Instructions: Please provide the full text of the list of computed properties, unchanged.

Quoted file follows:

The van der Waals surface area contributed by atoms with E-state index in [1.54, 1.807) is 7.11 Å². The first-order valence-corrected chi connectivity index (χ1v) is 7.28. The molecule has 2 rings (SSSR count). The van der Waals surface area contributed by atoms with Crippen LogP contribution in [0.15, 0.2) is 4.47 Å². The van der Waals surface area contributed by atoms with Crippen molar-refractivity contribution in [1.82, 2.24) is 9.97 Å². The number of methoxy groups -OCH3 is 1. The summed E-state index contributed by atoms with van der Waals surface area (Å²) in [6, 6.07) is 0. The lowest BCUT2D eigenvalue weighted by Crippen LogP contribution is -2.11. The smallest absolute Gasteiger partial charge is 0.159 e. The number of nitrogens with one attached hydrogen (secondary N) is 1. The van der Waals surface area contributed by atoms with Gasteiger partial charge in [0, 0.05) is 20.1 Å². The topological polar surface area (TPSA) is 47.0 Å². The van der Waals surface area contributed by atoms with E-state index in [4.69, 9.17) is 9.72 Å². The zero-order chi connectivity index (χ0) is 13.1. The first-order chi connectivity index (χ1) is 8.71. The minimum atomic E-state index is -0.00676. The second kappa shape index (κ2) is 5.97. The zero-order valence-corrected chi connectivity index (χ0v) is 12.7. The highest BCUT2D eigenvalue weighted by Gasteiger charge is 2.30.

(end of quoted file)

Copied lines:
The van der Waals surface area contributed by atoms with E-state index in [1.54, 1.807) is 7.11 Å². The first-order valence-corrected chi connectivity index (χ1v) is 7.28. The molecule has 2 rings (SSSR count). The van der Waals surface area contributed by atoms with Crippen LogP contribution in [0.15, 0.2) is 4.47 Å². The van der Waals surface area contributed by atoms with Crippen molar-refractivity contribution in [1.82, 2.24) is 9.97 Å². The number of methoxy groups -OCH3 is 1. The summed E-state index contributed by atoms with van der Waals surface area (Å²) in [6, 6.07) is 0. The lowest BCUT2D eigenvalue weighted by Crippen LogP contribution is -2.11. The smallest absolute Gasteiger partial charge is 0.159 e. The number of nitrogens with one attached hydrogen (secondary N) is 1. The van der Waals surface area contributed by atoms with Gasteiger partial charge in [0, 0.05) is 20.1 Å². The topological polar surface area (TPSA) is 47.0 Å². The van der Waals surface area contributed by atoms with E-state index in [4.69, 9.17) is 9.72 Å². The zero-order chi connectivity index (χ0) is 13.1. The first-order chi connectivity index (χ1) is 8.71. The minimum atomic E-state index is -0.00676. The second kappa shape index (κ2) is 5.97. The zero-order valence-corrected chi connectivity index (χ0v) is 12.7. The highest BCUT2D eigenvalue weighted by Gasteiger charge is 2.30.